The truth and comedy of being a wife and mother
As a job seeker for the past two and a half months, many realizations have surfaced about the working world. Some of them because I am looking at my past life as an employed individual in a hazy fog of “I actually lived that life?’, others because I am looking at my future with A LOT more clarity. To that end, I am here to give some life advice:
Being Broke Isn’t Your Biggest Worry. This is still one of the biggest worries I have heard and still hear from everyone, not just graduates. But as a graduate take this seriously. Because you’re honestly going to be broke for at least the next five to ten years if not twenty. Why? If you are a high school grad deciding to go to college that means you are liking going to be in a partnership with student loans for the next 10 years. If you just graduated from college you are now realizing that master’s degrees are the new “in” thing even for positions that seem like they are entry-level. More schooling, means more pay right? It also means more student loans (count yourself lucky if not). Decided to forgo the first two options? Even if you live in a state that has raised minimum wage to $15/hour, that means annually your will be making roughly $28,000/year.
I am to trying to crush you financial dreams; I am just putting finances into reality.
Education Isn’t Everything. But Knowledge is Three weeks ago I was being a dutiful wife (tongue in cheek) and told my hubby I would take care of the DVD that was stuck in the PS3. After examining the numerous different screws holding the contraption together, I decided to consult YouTube. I am not a gamer. I never had a hankering to be a tech head, but in 5 minutes I learned how to dissemble and assemble a PS3. The moral of this story is that knowledge is free. Define it as you may, but in my book knowledge = you can figure it out. Education on the other hand is information and is not free. If you don’t use knowledge to put information to good use, why pay for it? Just some food for thought.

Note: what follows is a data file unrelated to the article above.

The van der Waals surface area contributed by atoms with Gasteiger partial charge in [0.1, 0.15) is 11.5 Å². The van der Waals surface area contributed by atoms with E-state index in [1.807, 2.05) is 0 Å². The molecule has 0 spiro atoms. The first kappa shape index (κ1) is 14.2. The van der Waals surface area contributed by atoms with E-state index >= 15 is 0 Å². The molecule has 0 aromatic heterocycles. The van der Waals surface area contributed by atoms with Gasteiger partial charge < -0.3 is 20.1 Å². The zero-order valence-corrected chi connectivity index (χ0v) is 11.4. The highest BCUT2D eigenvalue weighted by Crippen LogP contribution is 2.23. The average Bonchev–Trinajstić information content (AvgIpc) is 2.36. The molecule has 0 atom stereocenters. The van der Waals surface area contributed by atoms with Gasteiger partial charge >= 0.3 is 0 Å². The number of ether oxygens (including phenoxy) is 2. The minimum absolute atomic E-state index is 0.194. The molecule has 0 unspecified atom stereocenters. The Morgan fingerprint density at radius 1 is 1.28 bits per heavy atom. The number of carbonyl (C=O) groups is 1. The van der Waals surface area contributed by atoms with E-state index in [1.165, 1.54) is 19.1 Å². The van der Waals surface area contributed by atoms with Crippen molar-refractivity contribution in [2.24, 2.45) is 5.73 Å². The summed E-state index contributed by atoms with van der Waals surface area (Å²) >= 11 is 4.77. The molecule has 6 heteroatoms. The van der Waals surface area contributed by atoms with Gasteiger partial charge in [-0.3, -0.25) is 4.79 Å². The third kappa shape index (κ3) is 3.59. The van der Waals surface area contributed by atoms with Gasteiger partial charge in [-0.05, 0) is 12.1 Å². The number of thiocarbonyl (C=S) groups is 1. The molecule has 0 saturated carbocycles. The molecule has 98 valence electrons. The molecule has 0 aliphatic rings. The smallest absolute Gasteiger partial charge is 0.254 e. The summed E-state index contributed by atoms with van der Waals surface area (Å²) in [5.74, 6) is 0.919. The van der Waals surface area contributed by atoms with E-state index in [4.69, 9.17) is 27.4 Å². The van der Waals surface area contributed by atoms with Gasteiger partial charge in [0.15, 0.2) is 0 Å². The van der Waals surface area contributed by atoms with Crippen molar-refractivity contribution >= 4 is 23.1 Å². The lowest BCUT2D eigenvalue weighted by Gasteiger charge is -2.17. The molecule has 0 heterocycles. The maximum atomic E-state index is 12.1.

A Job is NOT the Definition of Who You Are. Many conversations I have had since losing my job have centered along working. “Now that you’re not working, it’s easier…” WRONG. I work every day. As a mom, an entrepreneur, a volunteer, etc. etc. Having a job only means I am employed by someone and I am contracted to work in order to get paid. In short, paid or unpaid, working means you are involving yourself in activities that enrich your mind and enrich others.
It’s OK to Limit Your Opportunities. “But I NEED a JOB!!” you moan. I know. I want one too, but I also don’t want to work for a company that says it doesn’t hire jerks. (Yes, I have read a job post that said exactly that.) Taking any job that comes your way should be a last ditch resort for financials, not to start a career. But in the meantime match your priorities to your opportunities. (Don’t start the millennial bashing please) This doesn’t mean you’re picky, it just means involving yourself in activities and projects that make you more hirable for a position you want. This is off-the-clock, on-your-own-time, I-do-this-because-I-love-it opportunities. Trust me people will take notice.
If It’s Worth It, Risk It. This is simple. No one gets anywhere worthwhile without adversity, failure and hardship. If you want something enough you have to fail at it a couple of times to get the right formula. Every human being goes through failure (I wholeheartedly believe this.) The difference from those who get it and those who are stuck is mentality. I personally refuse to let a standard or another person define my success, but I will keep trying on until I know I’ve reached my own definition.
Maybe these statements have been said before (yah! I’m not that unique), hopefully not, but the fact is if I am the umpteenth person who has given this advice. There must be some validity to it.
Stay happy and live true.